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Am J Clin Nutr. 1995 Mar;61(3):549-54.

Consumption of red wine with meals reduces the susceptibility of human plasma and low-density lipoprotein to lipid peroxidation.

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  • 1Lipid Research Laboratory, Rambam Medical Center, Haifa, Israel.

Abstract

The effect of consumption of red or white wine (11% alcohol) with meals on the propensity of plasma and low-density lipoprotein (LDL) to undergo lipid peroxidation was studied in 17 healthy men who were divided into two groups: 8 received 400 mL red wine/d for 2 wk, and 9 received a similar amount of white wine. Red wine consumption for 2 wk resulted in a 20% reduction in the propensity of plasma to undergo lipid peroxidation (in the presence of a free-radical-generating system) as determined by the thiobarbituric acid reactive substances (TBARS) assay. In parallel, red wine consumption reduced the propensity of the volunteers' LDL to undergo lipid peroxidation (in response to copper ions) as determined by a 46%, 72%, and 54% decrease in the content of TBARS, lipid peroxides, and conjugated dienes in LDL, respectively, as well as by a substantial prolongation of the lag phase required for the initiation of LDL oxidation. On the contrary, dietary consumption of white wine for 2 wk resulted in a 34% increase in plasma's propensity to undergo lipid peroxidation and also in a 41% increased propensity of the LDL to undergo lipid peroxidation. The antioxidant effect of dietary red wine on plasma lipid peroxidation was not secondary to changes in the plasma vitamin E or beta-carotene content but could be related to the elevation of polyphenol concentration in plasma and LDL. Thus, some phenolic substances that exist in red wine, but not in white wine, are absorbed, bind to plasma LDL, and may be responsible for the antioxidant properties of red wine.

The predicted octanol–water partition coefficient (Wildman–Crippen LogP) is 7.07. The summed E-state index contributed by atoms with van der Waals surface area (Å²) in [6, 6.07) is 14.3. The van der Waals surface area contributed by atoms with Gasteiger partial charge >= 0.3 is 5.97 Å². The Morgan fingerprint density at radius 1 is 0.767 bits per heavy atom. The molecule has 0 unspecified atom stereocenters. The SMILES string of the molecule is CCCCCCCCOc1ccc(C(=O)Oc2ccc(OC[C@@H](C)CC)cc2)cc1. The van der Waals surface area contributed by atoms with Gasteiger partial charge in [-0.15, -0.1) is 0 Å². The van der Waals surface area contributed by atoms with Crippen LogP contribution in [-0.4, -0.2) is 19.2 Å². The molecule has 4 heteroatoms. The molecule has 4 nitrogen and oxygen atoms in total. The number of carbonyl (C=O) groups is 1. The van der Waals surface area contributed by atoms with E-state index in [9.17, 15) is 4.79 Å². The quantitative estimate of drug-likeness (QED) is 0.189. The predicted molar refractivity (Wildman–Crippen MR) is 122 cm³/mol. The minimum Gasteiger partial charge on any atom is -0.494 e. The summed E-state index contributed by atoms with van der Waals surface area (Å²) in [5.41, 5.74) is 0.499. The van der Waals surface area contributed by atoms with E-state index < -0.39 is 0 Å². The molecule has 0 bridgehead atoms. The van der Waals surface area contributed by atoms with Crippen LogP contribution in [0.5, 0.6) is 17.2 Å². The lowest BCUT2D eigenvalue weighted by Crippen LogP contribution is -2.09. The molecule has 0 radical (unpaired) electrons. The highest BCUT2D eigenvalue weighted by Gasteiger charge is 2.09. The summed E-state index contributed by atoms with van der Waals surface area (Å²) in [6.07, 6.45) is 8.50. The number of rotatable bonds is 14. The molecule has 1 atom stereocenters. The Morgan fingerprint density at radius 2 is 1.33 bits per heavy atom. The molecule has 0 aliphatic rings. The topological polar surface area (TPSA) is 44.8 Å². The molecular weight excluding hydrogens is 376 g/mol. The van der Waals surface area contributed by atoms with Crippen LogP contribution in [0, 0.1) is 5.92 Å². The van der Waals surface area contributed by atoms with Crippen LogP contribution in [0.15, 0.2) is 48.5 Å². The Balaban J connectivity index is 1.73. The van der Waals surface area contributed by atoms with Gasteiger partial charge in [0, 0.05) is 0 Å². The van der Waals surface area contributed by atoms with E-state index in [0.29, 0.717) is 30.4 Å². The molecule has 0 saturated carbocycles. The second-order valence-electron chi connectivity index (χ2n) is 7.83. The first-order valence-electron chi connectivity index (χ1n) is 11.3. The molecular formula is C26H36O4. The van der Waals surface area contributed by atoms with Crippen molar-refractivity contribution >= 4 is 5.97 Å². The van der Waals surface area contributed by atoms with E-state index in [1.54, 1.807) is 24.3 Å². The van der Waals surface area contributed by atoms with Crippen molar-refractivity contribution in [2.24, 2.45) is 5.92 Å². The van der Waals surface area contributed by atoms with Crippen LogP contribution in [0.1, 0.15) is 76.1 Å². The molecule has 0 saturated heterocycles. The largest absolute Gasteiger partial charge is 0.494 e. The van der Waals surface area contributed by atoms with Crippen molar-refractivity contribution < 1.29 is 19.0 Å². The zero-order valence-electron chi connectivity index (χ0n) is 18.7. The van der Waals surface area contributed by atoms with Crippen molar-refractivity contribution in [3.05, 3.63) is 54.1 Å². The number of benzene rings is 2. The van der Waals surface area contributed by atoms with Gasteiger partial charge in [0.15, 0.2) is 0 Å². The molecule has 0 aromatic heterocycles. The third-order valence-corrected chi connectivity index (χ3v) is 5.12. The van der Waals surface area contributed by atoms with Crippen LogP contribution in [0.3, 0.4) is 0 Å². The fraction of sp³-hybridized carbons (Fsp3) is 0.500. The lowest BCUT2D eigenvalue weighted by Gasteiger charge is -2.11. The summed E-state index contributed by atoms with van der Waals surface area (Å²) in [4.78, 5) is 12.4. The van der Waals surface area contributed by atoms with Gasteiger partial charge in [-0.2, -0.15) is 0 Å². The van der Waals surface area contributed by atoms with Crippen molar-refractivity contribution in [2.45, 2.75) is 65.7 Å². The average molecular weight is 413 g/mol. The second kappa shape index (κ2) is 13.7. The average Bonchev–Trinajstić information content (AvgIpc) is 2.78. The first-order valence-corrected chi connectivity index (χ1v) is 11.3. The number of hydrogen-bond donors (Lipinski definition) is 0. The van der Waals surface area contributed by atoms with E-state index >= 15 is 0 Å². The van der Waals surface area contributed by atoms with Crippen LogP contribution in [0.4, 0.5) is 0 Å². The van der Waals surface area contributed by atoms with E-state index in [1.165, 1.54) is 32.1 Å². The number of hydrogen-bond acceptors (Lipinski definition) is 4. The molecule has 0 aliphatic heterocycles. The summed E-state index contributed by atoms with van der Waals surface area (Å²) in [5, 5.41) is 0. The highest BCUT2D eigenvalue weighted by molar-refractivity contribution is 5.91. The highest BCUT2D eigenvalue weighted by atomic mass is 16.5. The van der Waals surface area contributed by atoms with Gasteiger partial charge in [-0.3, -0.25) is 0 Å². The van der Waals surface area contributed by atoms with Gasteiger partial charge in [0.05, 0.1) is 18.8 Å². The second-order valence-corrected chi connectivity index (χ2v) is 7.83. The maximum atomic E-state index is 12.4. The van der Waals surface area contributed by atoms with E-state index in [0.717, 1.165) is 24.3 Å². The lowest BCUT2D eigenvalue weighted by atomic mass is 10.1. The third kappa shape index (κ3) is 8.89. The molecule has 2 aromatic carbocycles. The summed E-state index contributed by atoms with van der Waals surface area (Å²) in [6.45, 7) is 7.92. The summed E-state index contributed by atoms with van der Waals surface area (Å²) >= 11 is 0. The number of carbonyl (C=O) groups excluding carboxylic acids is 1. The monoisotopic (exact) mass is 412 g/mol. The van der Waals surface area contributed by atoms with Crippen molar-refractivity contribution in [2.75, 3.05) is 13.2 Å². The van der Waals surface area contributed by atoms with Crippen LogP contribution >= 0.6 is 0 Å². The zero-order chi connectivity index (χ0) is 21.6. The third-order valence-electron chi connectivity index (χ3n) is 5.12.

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PMID:
7872219
[PubMed - indexed for MEDLINE]
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